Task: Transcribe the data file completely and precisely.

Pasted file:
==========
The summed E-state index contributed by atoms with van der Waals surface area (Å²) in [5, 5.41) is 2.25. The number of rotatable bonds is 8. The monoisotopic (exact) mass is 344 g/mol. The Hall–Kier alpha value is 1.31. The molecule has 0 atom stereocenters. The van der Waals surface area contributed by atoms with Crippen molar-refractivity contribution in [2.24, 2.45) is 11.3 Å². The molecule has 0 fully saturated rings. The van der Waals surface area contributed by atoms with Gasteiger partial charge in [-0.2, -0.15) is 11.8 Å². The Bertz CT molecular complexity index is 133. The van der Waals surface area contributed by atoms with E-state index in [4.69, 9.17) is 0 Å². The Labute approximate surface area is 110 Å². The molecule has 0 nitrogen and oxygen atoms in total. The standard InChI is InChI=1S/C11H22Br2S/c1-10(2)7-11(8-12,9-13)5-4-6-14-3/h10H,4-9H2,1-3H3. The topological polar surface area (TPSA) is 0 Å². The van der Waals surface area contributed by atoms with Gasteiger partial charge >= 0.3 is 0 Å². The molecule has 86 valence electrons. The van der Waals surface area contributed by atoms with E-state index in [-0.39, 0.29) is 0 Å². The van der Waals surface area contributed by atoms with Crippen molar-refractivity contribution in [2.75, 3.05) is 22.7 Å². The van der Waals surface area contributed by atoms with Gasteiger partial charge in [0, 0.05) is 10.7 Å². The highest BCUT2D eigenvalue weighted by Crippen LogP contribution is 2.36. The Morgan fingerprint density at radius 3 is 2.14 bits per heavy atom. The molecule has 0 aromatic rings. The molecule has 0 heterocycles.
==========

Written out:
The summed E-state index contributed by atoms with van der Waals surface area (Å²) in [5, 5.41) is 2.25. The number of rotatable bonds is 8. The monoisotopic (exact) mass is 344 g/mol. The Hall–Kier alpha value is 1.31. The molecule has 0 atom stereocenters. The van der Waals surface area contributed by atoms with Crippen molar-refractivity contribution in [2.24, 2.45) is 11.3 Å². The molecule has 0 fully saturated rings. The van der Waals surface area contributed by atoms with Gasteiger partial charge in [-0.2, -0.15) is 11.8 Å². The Bertz CT molecular complexity index is 133. The van der Waals surface area contributed by atoms with E-state index in [4.69, 9.17) is 0 Å². The Labute approximate surface area is 110 Å². The molecule has 0 nitrogen and oxygen atoms in total. The standard InChI is InChI=1S/C11H22Br2S/c1-10(2)7-11(8-12,9-13)5-4-6-14-3/h10H,4-9H2,1-3H3. The topological polar surface area (TPSA) is 0 Å². The van der Waals surface area contributed by atoms with Gasteiger partial charge >= 0.3 is 0 Å². The molecule has 86 valence electrons. The van der Waals surface area contributed by atoms with E-state index in [-0.39, 0.29) is 0 Å². The van der Waals surface area contributed by atoms with Crippen molar-refractivity contribution in [2.75, 3.05) is 22.7 Å². The van der Waals surface area contributed by atoms with Gasteiger partial charge in [0, 0.05) is 10.7 Å². The highest BCUT2D eigenvalue weighted by Crippen LogP contribution is 2.36. The Morgan fingerprint density at radius 3 is 2.14 bits per heavy atom. The molecule has 0 aromatic rings. The molecule has 0 heterocycles.